In the present work, we modeled the estrogen drop observed in pre-menopausal women following oophorectomy and determined the effects of ovariectomy on spontaneous neurovascular recovery in the chronic stage post focal cortical ischemia. To induce a drop in estrogen levels, we used 7–9 months old retired-breeder female rats [known to best resemble the physiological changes of women in their fourth decade (Sengupta, 2013)], which underwent ovariectomy (Ovx) or sham surgery. Two weeks thereafter, focal cortical stroke was induced by microinjection of Endothelin-1 (ET-1), (Lake et al., 2017) and serum estrogen levels were measured instead of estrous cycle monitoring (Singletary et al., 2005; Weixelbaumer et al., 2014). In our previous report using the same model in the male population (Lake et al., 2017), we reported resting perfusion normalization and sustained cerebrovascular hyperreactivity, associated with increased neuronal excitability, 3 weeks after stroke. In light of the functional nature of these readouts that cannot be captured by post-mortem assays and the fact that T2-weighted MRI sensitivity parallels histopathology (i.e., cresyl-violet) in detecting stroke volume in the focal cortical ET-1 model (Biernaskie et al., 2001), we used quantitative MRI of cerebral blood flow and intracerebral multielectrode electrophysiological recordings to compare stroke size and neurovascular state in the peri- and contra-lesional cortex 3 weeks following stroke induction. Topographical analysis of local field potentials revealed neuronal deficits within 0.5 mm of the ET-1 injection site in the Ovx group, which were inversely correlated to the level of estradiol at the time of stroke. Despite comparable stroke volumes of the two cohorts, the Ovx females displayed reduced peri-lesional blood flow and widespread exaggerated cerebrovascular responses to hypercapnia when compared to Sham animals. Low estrogen levels were thus shown to be associated with exacerbated long-term neurovascular damage from ischemic stroke.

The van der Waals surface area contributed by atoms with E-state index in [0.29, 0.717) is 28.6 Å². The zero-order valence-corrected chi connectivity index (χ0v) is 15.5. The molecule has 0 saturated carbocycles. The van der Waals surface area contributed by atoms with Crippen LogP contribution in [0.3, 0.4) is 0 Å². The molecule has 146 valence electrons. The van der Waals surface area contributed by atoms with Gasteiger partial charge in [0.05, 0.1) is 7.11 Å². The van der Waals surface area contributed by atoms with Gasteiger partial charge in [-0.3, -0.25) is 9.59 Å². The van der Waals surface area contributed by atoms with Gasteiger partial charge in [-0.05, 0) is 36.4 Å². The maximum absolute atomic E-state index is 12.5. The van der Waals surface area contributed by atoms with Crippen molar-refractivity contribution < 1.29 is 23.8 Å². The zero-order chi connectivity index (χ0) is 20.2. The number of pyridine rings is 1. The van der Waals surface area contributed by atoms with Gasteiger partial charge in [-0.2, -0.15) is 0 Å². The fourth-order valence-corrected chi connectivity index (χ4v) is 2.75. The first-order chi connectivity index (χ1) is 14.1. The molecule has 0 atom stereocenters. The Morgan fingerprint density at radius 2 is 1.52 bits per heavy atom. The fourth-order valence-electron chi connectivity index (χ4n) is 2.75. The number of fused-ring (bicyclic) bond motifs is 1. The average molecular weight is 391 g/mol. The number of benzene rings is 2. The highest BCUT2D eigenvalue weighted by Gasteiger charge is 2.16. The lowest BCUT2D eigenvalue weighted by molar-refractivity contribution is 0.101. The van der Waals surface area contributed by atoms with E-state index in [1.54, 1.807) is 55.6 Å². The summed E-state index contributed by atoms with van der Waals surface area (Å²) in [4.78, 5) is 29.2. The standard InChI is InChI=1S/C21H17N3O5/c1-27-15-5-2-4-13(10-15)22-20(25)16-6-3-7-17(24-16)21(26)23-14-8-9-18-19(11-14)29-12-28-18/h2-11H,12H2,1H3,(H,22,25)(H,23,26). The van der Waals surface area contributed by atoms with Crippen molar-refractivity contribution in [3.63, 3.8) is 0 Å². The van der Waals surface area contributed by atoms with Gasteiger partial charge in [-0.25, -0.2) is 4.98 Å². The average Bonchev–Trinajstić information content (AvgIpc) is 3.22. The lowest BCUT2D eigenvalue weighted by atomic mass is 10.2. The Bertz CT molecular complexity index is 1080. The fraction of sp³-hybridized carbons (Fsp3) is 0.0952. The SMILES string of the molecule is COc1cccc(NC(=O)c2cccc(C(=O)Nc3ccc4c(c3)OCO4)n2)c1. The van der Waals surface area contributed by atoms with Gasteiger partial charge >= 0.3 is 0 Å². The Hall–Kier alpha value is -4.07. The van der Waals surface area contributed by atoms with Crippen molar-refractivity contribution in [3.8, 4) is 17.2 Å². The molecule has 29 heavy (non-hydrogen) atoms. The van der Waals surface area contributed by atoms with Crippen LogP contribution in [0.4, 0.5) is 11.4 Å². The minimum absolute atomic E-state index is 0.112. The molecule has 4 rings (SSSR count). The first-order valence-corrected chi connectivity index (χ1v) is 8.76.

Materials and Methods
All experimental procedures in this study followed the ARRIVE guidelines and were approved by the Animal Care Committee of the Sunnybrook Research Institute, which adheres to the Policies and Guidelines of the Canadian Council on Animal Care and meets all the requirements of the Provincial Statute of Ontario, Animals for Research Act as well as those of the Canadian Federal Health of Animals Act. Animals were housed in pairs on a standard 12-h light/dark cycle. Food and water were freely available. Twenty-five mature female Sprague Dawley rats were purchased from Charles River Canada. They were retired breeders (7–9 months old at the beginning of the study and having had at least one litter), with mean weight at the beginning of the study of 420 ± 20 g. Animals were randomly assigned to Ovx or Sham groups and the researcher performing MRI and electrophysiology experiment and data analysis was blinded to the surgery level of the animal. Following earlier work (Bernal-Mondragón et al., 2013), we let animals recover from Ovx surgery for 2 weeks before stroke induction surgery. This period was necessary to minimize mortality and to allow a measurable drop in estrogen serum levels to develop [see results, (Laughlin et al., 2000; Strom et al., 2008, 2010)]. In line with 3R principles and to allow recovery from the imaging experiments, we avoided the use of alpha-chloralose anesthesia, which although frequently employed in non-survival studies is associated with prolonged and poor recovery (Silverman and Muir, 1993; Flecknell, 2016). Instead, Propofol anesthesia (see details below) was used throughout all imaging and electrophysiological recordings.